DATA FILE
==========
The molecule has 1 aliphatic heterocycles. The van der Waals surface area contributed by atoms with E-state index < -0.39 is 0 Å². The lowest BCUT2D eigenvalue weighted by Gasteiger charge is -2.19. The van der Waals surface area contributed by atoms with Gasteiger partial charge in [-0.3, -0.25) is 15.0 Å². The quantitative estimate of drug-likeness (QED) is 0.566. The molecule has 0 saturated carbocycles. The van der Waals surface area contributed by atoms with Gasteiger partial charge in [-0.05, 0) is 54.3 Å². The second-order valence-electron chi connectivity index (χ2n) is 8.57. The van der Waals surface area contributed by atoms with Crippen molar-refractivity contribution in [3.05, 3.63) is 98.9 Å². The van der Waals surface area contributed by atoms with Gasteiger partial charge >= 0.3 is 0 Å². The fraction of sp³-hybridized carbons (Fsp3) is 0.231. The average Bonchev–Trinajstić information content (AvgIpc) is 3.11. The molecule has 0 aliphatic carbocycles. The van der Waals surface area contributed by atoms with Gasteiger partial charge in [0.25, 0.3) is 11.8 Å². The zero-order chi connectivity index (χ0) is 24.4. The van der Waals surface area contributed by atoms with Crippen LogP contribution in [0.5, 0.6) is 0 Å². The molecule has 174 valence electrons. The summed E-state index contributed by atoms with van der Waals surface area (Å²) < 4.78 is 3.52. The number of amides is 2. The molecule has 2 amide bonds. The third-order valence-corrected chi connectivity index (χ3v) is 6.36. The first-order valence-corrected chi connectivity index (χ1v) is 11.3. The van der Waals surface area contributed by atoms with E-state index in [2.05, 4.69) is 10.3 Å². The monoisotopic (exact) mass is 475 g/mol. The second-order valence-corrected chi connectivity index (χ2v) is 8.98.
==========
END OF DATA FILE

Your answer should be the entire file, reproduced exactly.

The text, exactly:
The molecule has 1 aliphatic heterocycles. The van der Waals surface area contributed by atoms with E-state index < -0.39 is 0 Å². The lowest BCUT2D eigenvalue weighted by Gasteiger charge is -2.19. The van der Waals surface area contributed by atoms with Gasteiger partial charge in [-0.3, -0.25) is 15.0 Å². The quantitative estimate of drug-likeness (QED) is 0.566. The molecule has 0 saturated carbocycles. The van der Waals surface area contributed by atoms with Gasteiger partial charge in [-0.05, 0) is 54.3 Å². The second-order valence-electron chi connectivity index (χ2n) is 8.57. The van der Waals surface area contributed by atoms with Crippen molar-refractivity contribution in [3.05, 3.63) is 98.9 Å². The van der Waals surface area contributed by atoms with Gasteiger partial charge >= 0.3 is 0 Å². The fraction of sp³-hybridized carbons (Fsp3) is 0.231. The average Bonchev–Trinajstić information content (AvgIpc) is 3.11. The molecule has 0 aliphatic carbocycles. The van der Waals surface area contributed by atoms with Gasteiger partial charge in [0.25, 0.3) is 11.8 Å². The zero-order chi connectivity index (χ0) is 24.4. The van der Waals surface area contributed by atoms with Crippen LogP contribution in [0.5, 0.6) is 0 Å². The molecule has 174 valence electrons. The summed E-state index contributed by atoms with van der Waals surface area (Å²) < 4.78 is 3.52. The number of amides is 2. The molecule has 2 amide bonds. The third-order valence-corrected chi connectivity index (χ3v) is 6.36. The first-order valence-corrected chi connectivity index (χ1v) is 11.3. The van der Waals surface area contributed by atoms with E-state index in [2.05, 4.69) is 10.3 Å². The monoisotopic (exact) mass is 475 g/mol. The second-order valence-corrected chi connectivity index (χ2v) is 8.98.